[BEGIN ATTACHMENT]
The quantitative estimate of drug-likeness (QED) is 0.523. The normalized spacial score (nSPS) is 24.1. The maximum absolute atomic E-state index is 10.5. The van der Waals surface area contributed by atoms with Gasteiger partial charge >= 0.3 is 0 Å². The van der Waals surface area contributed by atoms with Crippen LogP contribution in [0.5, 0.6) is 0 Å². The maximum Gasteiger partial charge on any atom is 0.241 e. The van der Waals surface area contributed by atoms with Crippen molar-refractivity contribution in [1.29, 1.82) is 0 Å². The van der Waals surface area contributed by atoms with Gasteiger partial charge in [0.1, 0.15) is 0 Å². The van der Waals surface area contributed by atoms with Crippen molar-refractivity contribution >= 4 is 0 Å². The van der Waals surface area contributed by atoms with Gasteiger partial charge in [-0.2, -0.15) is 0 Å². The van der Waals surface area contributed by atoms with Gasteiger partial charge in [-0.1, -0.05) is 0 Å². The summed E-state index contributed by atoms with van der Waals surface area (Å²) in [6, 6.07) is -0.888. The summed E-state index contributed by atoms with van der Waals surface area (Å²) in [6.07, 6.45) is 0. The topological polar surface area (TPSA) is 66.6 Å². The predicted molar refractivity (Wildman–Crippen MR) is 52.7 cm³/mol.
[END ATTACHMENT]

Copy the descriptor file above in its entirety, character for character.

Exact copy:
The quantitative estimate of drug-likeness (QED) is 0.523. The normalized spacial score (nSPS) is 24.1. The maximum absolute atomic E-state index is 10.5. The van der Waals surface area contributed by atoms with Gasteiger partial charge >= 0.3 is 0 Å². The van der Waals surface area contributed by atoms with Crippen LogP contribution in [0.5, 0.6) is 0 Å². The maximum Gasteiger partial charge on any atom is 0.241 e. The van der Waals surface area contributed by atoms with Crippen molar-refractivity contribution in [1.29, 1.82) is 0 Å². The van der Waals surface area contributed by atoms with Gasteiger partial charge in [0.1, 0.15) is 0 Å². The van der Waals surface area contributed by atoms with Crippen molar-refractivity contribution >= 4 is 0 Å². The van der Waals surface area contributed by atoms with Gasteiger partial charge in [-0.2, -0.15) is 0 Å². The van der Waals surface area contributed by atoms with Gasteiger partial charge in [-0.1, -0.05) is 0 Å². The summed E-state index contributed by atoms with van der Waals surface area (Å²) in [6, 6.07) is -0.888. The summed E-state index contributed by atoms with van der Waals surface area (Å²) in [6.07, 6.45) is 0. The topological polar surface area (TPSA) is 66.6 Å². The predicted molar refractivity (Wildman–Crippen MR) is 52.7 cm³/mol.